The concept of depreciation arises because physical capital wears out. Each year, a business, in effect, consumes a portion of its capital in producing that year's income. Thus, to match properly a business' costs and income over time, and therefore have a correct figure for profits, it must count as a current cost the value of the capital it consumes each year. As a cost, depreciation lowers profits and, therefore, tax liabilities.

The Accelerated Cost Recovery System (ACRS) was proposed and passed in 1981 to offset the way in which inflation, under the then-current rules, was causing businesses to pay taxes on phantom profits. Prior to ACRS, businesses had to take these charges against income over a period of years roughly equal to the actual expected life of each type of asset involved. The amount of depreciation claimed was tied to the original cost of the asset, though a variety of "accelerated" methods were permitted to allow businesses to take more of the total write-off during the early part of the asset's useful life.

But depreciation also is supposed to provide a business with enough cash flow to allow it to replace assets as they wear out. In a period of very high inflation, it did not work that way. Because depreciation was based on the original cost of the asset, whose replacement cost had soared, businesses were not able to deduct the true cost of the capital they were consuming year by year. That meant their true profits were overstated, and so were their tax liabilities.

ACRS was intended to correct all this. The link between an asset's expected useful life and the period of write-off was dropped. On average, the allowed write-offs were set to compensate for an annual inflation of about 8 percent in the cost of business equipment and structures.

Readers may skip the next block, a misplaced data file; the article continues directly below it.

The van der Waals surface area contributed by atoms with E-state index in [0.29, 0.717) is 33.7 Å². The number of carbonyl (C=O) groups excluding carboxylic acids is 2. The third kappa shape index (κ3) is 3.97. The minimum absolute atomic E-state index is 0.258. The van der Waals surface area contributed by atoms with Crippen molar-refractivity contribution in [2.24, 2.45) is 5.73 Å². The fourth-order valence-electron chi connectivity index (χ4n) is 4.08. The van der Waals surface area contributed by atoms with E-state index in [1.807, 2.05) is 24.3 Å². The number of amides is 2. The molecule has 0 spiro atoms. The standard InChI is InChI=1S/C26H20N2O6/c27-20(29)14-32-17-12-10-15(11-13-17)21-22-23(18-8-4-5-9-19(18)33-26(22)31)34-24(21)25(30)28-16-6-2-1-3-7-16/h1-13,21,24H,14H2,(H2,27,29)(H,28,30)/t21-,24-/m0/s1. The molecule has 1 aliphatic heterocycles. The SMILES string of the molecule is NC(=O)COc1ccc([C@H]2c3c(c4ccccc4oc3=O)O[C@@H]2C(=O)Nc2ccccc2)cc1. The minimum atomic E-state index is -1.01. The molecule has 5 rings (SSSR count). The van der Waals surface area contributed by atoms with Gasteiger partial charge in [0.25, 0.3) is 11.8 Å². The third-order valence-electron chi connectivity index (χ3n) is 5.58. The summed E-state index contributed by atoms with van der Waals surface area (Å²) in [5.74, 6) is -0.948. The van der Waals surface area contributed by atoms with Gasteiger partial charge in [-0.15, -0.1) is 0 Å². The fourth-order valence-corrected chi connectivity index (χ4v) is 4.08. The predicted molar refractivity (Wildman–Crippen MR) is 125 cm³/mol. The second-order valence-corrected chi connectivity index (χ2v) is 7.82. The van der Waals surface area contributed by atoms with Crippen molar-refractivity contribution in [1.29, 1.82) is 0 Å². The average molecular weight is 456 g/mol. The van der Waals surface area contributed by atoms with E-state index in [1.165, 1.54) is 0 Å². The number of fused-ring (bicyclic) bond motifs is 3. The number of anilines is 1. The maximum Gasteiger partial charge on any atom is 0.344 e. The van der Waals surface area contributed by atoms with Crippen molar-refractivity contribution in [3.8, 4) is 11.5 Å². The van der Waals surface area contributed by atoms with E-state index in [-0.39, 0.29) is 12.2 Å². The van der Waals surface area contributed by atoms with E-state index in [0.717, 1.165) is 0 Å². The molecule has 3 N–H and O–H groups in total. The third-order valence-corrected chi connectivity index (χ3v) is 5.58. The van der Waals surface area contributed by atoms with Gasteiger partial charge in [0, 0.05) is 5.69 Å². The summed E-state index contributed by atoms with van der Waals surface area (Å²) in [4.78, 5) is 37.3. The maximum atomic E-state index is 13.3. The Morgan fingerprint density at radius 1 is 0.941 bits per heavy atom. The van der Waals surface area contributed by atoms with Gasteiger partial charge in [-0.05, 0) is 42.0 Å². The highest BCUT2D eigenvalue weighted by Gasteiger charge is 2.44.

The 1981 law set a write-off period of three years for vehicles and some types of equipment, five years for most equipment, 10 years for some kinds of utility property and 15 years for most real estate. The real estate period was lengthened to 18 years in 1984.

The Treasury Department's tax simplification proposal would replace ACRS and the investment tax credit with write-off periods more closely approximating the actual life of the investment. The value of the asset would be indexed to the inflation rate. Treasury officials say they are willing to change the specifics of their proposal, with one calling it a "first cut" at depreciation reform.

The principal Democratic tax-simplification plan, sponsored by Sen. Bill Bradley (D-N.J.) and Rep. Richard Gephardt (D-Mo.), also would do away with the investment tax credit and lengthen depreciation periods to up to 40 years, but without indexation for inflation. Acceleration would be permitted, but not to the extent now allowed.

A third measure, sponsored by Rep. Jack Kemp (R-N.Y.) and Sen. Bob Kasten (R-Wis.), would replace ACRS and the tax credit with what Kemp calls the economic equivalent of a one-year write-off. The write-off periods would be as long as 25 years, but firms would be able to deduct more than the actual purchase price over time to make up for inflation.